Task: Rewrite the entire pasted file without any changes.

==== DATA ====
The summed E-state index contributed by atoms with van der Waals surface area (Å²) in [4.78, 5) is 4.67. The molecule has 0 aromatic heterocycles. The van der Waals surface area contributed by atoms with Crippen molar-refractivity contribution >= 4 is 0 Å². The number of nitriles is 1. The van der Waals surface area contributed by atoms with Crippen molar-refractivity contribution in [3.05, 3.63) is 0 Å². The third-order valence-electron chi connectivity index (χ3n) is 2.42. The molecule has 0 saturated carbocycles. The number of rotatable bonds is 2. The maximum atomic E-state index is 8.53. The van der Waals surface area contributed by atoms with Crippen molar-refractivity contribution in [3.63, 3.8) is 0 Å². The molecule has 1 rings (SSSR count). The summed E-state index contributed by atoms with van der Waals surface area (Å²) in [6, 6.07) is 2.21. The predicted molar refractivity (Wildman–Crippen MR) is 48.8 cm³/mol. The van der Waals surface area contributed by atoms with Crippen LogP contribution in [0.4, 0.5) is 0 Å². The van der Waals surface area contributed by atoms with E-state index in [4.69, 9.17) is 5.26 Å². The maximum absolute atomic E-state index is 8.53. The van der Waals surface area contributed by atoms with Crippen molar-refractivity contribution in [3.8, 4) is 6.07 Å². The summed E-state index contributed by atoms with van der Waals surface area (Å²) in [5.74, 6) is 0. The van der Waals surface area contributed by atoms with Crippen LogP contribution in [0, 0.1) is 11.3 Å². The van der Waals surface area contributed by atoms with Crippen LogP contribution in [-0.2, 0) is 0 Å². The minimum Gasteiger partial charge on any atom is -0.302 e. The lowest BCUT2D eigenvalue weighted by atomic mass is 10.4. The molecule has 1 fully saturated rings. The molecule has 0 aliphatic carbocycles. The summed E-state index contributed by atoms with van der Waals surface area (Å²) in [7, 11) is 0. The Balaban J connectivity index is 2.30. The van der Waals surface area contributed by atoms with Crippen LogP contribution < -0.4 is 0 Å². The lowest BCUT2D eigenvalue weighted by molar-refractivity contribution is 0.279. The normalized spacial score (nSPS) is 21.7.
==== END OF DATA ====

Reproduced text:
The summed E-state index contributed by atoms with van der Waals surface area (Å²) in [4.78, 5) is 4.67. The molecule has 0 aromatic heterocycles. The van der Waals surface area contributed by atoms with Crippen molar-refractivity contribution >= 4 is 0 Å². The number of nitriles is 1. The van der Waals surface area contributed by atoms with Crippen molar-refractivity contribution in [3.05, 3.63) is 0 Å². The third-order valence-electron chi connectivity index (χ3n) is 2.42. The molecule has 0 saturated carbocycles. The number of rotatable bonds is 2. The maximum atomic E-state index is 8.53. The van der Waals surface area contributed by atoms with Crippen molar-refractivity contribution in [3.63, 3.8) is 0 Å². The molecule has 1 rings (SSSR count). The summed E-state index contributed by atoms with van der Waals surface area (Å²) in [6, 6.07) is 2.21. The predicted molar refractivity (Wildman–Crippen MR) is 48.8 cm³/mol. The van der Waals surface area contributed by atoms with Crippen LogP contribution in [0.4, 0.5) is 0 Å². The van der Waals surface area contributed by atoms with E-state index in [4.69, 9.17) is 5.26 Å². The maximum absolute atomic E-state index is 8.53. The van der Waals surface area contributed by atoms with Crippen molar-refractivity contribution in [3.8, 4) is 6.07 Å². The summed E-state index contributed by atoms with van der Waals surface area (Å²) in [5.74, 6) is 0. The van der Waals surface area contributed by atoms with Crippen LogP contribution in [0, 0.1) is 11.3 Å². The van der Waals surface area contributed by atoms with Crippen LogP contribution in [-0.2, 0) is 0 Å². The minimum Gasteiger partial charge on any atom is -0.302 e. The lowest BCUT2D eigenvalue weighted by atomic mass is 10.4. The molecule has 1 fully saturated rings. The molecule has 0 aliphatic carbocycles. The summed E-state index contributed by atoms with van der Waals surface area (Å²) in [7, 11) is 0. The Balaban J connectivity index is 2.30. The van der Waals surface area contributed by atoms with Crippen LogP contribution < -0.4 is 0 Å². The lowest BCUT2D eigenvalue weighted by molar-refractivity contribution is 0.279. The normalized spacial score (nSPS) is 21.7.